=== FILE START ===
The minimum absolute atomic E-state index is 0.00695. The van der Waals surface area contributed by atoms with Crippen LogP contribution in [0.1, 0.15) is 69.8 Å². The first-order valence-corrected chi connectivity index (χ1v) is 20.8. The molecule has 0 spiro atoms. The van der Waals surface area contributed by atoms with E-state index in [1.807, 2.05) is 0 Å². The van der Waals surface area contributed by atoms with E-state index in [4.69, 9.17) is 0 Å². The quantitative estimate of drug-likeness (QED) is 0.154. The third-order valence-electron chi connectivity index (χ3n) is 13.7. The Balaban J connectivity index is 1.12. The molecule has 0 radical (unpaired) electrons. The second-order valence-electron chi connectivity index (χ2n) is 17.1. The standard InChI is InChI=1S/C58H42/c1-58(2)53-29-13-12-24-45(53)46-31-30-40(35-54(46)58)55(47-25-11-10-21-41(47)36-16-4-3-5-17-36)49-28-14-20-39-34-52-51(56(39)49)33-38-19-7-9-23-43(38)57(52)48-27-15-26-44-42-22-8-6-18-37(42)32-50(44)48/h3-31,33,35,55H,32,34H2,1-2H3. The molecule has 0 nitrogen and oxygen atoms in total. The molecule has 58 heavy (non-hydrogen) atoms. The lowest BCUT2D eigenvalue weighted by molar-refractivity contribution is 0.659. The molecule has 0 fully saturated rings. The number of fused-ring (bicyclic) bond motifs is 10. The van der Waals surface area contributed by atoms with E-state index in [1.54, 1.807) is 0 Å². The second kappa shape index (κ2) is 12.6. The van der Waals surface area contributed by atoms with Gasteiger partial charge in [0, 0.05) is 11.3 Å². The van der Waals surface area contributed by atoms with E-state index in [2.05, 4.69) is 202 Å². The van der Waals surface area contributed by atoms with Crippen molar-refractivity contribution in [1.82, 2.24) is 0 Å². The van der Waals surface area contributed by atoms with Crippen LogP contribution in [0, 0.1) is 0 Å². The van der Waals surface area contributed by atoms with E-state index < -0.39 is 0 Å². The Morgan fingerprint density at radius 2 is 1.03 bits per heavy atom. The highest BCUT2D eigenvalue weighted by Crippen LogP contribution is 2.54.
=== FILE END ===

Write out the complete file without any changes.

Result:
The minimum absolute atomic E-state index is 0.00695. The van der Waals surface area contributed by atoms with Crippen LogP contribution in [0.1, 0.15) is 69.8 Å². The first-order valence-corrected chi connectivity index (χ1v) is 20.8. The molecule has 0 spiro atoms. The van der Waals surface area contributed by atoms with E-state index in [1.807, 2.05) is 0 Å². The van der Waals surface area contributed by atoms with E-state index in [4.69, 9.17) is 0 Å². The quantitative estimate of drug-likeness (QED) is 0.154. The third-order valence-electron chi connectivity index (χ3n) is 13.7. The Balaban J connectivity index is 1.12. The molecule has 0 radical (unpaired) electrons. The second-order valence-electron chi connectivity index (χ2n) is 17.1. The standard InChI is InChI=1S/C58H42/c1-58(2)53-29-13-12-24-45(53)46-31-30-40(35-54(46)58)55(47-25-11-10-21-41(47)36-16-4-3-5-17-36)49-28-14-20-39-34-52-51(56(39)49)33-38-19-7-9-23-43(38)57(52)48-27-15-26-44-42-22-8-6-18-37(42)32-50(44)48/h3-31,33,35,55H,32,34H2,1-2H3. The molecule has 0 nitrogen and oxygen atoms in total. The molecule has 58 heavy (non-hydrogen) atoms. The lowest BCUT2D eigenvalue weighted by molar-refractivity contribution is 0.659. The molecule has 0 fully saturated rings. The number of fused-ring (bicyclic) bond motifs is 10. The van der Waals surface area contributed by atoms with E-state index in [1.54, 1.807) is 0 Å². The second kappa shape index (κ2) is 12.6. The van der Waals surface area contributed by atoms with Gasteiger partial charge in [0, 0.05) is 11.3 Å². The van der Waals surface area contributed by atoms with E-state index in [2.05, 4.69) is 202 Å². The van der Waals surface area contributed by atoms with Crippen molar-refractivity contribution in [1.82, 2.24) is 0 Å². The van der Waals surface area contributed by atoms with Crippen LogP contribution in [0, 0.1) is 0 Å². The van der Waals surface area contributed by atoms with E-state index < -0.39 is 0 Å². The Morgan fingerprint density at radius 2 is 1.03 bits per heavy atom. The highest BCUT2D eigenvalue weighted by Crippen LogP contribution is 2.54.